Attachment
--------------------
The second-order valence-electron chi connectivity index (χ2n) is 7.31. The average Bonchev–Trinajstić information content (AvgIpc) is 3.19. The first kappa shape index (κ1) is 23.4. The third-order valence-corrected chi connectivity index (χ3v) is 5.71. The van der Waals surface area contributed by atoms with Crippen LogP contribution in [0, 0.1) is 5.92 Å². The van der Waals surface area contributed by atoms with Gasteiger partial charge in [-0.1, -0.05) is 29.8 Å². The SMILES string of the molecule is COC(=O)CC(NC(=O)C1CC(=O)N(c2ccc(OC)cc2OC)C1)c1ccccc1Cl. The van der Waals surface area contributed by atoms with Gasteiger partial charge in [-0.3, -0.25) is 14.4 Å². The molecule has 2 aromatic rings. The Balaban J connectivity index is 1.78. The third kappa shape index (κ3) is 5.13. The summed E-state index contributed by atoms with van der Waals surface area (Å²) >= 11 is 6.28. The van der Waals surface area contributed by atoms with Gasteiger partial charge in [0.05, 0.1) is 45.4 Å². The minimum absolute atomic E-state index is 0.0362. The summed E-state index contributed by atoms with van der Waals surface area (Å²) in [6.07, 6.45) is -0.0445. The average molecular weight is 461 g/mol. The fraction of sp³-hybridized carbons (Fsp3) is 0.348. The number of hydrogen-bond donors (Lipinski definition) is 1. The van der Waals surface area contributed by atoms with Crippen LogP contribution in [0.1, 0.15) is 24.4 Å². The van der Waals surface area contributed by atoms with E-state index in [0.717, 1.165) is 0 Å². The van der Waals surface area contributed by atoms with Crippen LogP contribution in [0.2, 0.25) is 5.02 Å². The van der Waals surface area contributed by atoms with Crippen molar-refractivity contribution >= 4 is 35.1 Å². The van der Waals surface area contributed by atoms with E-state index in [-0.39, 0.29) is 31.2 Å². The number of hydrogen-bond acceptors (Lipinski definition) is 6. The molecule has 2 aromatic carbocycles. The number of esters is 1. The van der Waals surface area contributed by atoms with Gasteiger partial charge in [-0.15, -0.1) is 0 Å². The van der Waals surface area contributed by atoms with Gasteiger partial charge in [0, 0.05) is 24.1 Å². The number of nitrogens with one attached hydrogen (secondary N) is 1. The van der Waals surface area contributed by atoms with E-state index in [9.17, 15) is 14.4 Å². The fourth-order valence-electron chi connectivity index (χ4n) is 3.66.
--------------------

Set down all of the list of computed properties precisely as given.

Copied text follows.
The second-order valence-electron chi connectivity index (χ2n) is 7.31. The average Bonchev–Trinajstić information content (AvgIpc) is 3.19. The first kappa shape index (κ1) is 23.4. The third-order valence-corrected chi connectivity index (χ3v) is 5.71. The van der Waals surface area contributed by atoms with Crippen LogP contribution in [0, 0.1) is 5.92 Å². The van der Waals surface area contributed by atoms with Gasteiger partial charge in [-0.1, -0.05) is 29.8 Å². The SMILES string of the molecule is COC(=O)CC(NC(=O)C1CC(=O)N(c2ccc(OC)cc2OC)C1)c1ccccc1Cl. The van der Waals surface area contributed by atoms with Gasteiger partial charge in [-0.3, -0.25) is 14.4 Å². The molecule has 2 aromatic rings. The Balaban J connectivity index is 1.78. The third kappa shape index (κ3) is 5.13. The summed E-state index contributed by atoms with van der Waals surface area (Å²) >= 11 is 6.28. The van der Waals surface area contributed by atoms with Gasteiger partial charge in [0.05, 0.1) is 45.4 Å². The minimum absolute atomic E-state index is 0.0362. The summed E-state index contributed by atoms with van der Waals surface area (Å²) in [6.07, 6.45) is -0.0445. The average molecular weight is 461 g/mol. The fraction of sp³-hybridized carbons (Fsp3) is 0.348. The number of hydrogen-bond donors (Lipinski definition) is 1. The van der Waals surface area contributed by atoms with Crippen LogP contribution in [0.1, 0.15) is 24.4 Å². The van der Waals surface area contributed by atoms with E-state index in [0.717, 1.165) is 0 Å². The van der Waals surface area contributed by atoms with Crippen LogP contribution in [0.2, 0.25) is 5.02 Å². The van der Waals surface area contributed by atoms with Crippen molar-refractivity contribution >= 4 is 35.1 Å². The van der Waals surface area contributed by atoms with E-state index in [-0.39, 0.29) is 31.2 Å². The number of hydrogen-bond acceptors (Lipinski definition) is 6. The molecule has 2 aromatic carbocycles. The number of esters is 1. The van der Waals surface area contributed by atoms with Gasteiger partial charge in [-0.15, -0.1) is 0 Å². The van der Waals surface area contributed by atoms with Gasteiger partial charge in [0, 0.05) is 24.1 Å². The number of nitrogens with one attached hydrogen (secondary N) is 1. The van der Waals surface area contributed by atoms with E-state index in [9.17, 15) is 14.4 Å². The fourth-order valence-electron chi connectivity index (χ4n) is 3.66.